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The Student News Site of Marlborough School

The UltraViolet

The Student News Site of Marlborough School

The UltraViolet

Lizze Small Contributing Illustrator
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April 12, 2024

Drama at GOP debates

2024+GOP+Candidates+Ron+Desantis+and+Nikki+Haley+at+the+CNN+Republican+Presidential+Debate+on+Jan.+10.
Courtesy of Flickr / Gage Skidmore
2024 GOP Candidates Ron Desantis and Nikki Haley at the CNN Republican Presidential Debate on Jan. 10.

As the 2024 election cycle ramps up, the Republican presidential candidates have accused each other of lies, defamed one another at debates and rallies and competed to create the biggest spectacle in the hopes of gaining favor among voters. Although sensationalism has been a tradition throughout American political history, some analysts have argued that modern political debates have become even more dramatized. They have attributed this increase of theatrics to the emergence of television, which allows debates to be broadcast to a wider audience with more varied levels of education. 

The Kennedy-Nixon debate in 1960, for example, was the first nationally televised presidential debate. With debates airing on TV, candidates had to appeal to a general public that wasn’t as politically informed as previous debate audiences. Politicians were now tasked with captivating viewers watching from home rather than simply discussing policy. According to Debate Coach and Program Head Adam Torson, desire for viewership led candidates to make more outrageous comments and altered debates into theatrical attempts to draw attention. 

“The television networks that air the [debates] have some perverse incentives too, because their goal is for it to be the most engaging television program,” Torson said. “People shouting at each other on the stage is high drama and might be good television, even if it’s not very good for democracy.”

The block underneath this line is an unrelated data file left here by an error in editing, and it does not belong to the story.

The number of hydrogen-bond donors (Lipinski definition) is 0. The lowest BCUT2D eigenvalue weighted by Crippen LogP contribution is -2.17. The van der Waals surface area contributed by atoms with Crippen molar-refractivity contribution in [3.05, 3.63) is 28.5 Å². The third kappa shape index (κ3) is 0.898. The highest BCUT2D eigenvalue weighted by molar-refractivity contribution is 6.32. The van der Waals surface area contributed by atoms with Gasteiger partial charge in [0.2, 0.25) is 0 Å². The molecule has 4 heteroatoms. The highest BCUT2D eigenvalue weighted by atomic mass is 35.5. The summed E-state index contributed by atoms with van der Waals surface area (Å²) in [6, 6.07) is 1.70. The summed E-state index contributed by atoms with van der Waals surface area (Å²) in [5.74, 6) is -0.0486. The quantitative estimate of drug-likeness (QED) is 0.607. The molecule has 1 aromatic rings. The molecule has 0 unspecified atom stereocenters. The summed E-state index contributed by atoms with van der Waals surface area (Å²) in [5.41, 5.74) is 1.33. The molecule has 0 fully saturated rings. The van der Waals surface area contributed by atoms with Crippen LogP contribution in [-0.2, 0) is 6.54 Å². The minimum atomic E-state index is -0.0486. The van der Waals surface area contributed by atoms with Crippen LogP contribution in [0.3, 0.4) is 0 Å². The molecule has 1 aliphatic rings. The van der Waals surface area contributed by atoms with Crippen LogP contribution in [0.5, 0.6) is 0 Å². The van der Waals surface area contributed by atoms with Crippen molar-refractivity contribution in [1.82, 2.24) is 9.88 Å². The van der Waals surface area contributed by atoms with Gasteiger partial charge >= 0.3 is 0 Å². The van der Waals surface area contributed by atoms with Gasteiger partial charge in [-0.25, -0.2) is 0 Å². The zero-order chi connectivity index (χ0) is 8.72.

Fast forward to 2024, candidates have prioritized dramatic digs at their competitors over highlighting their policies. In the GOP debate on Jan. 10 in Des Moines, Iowa, former South Carolina Gov. Nikki Haley called Florida Gov. Ron DeSantis a liar through repeated mentions of a site she had created, “desantislies.com.” On this site, Haley accuses DeSantis of spreading propaganda about her in previous debates. She continued by joking about creating a drinking game where players drink every time DeSantis lies.

“Drake University, don’t turn this into a drinking game, because you will be over-served by the end of the night,” Haley said. 

A similar demonstration of sensationalism occurred during the Miami GOP debate on Nov. 8 when candidate Vivek Ramaswamy attacked Haley and her daughter after the moderator asked about his policies regarding social media and TikTok. 

“In the last debate [Haley] made fun of me for actually joining TikTok while her own daughter was actually using the app for a long time,” Ramaswamy said before directly addressing Haley. “So you might want to take care of your family first.”

Numerous personal attacks have been made by each GOP candidate on stage during this election cycle, with Ramaswamy commenting on Chris Christie’s weight and DeSantis calling Haley a political puppet. In an era of politics where drama and propaganda are oftentimes prioritized over a genuine political process, many believe it is important now more than ever to ensure that one’s sources of information are accurate. Alexis Weiss ’24 encourages students to think critically about data presented by candidates during political campaigns in order to become responsible voters.

“In a world where it is very advantageous to lie and exaggerate claims, particularly as high schoolers, I think we have a responsibility to educate ourselves with as much data, as much information and as many different opinions as we can before formulating our opinions,” Weiss said.

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Julia '26, Junior Copy Editor
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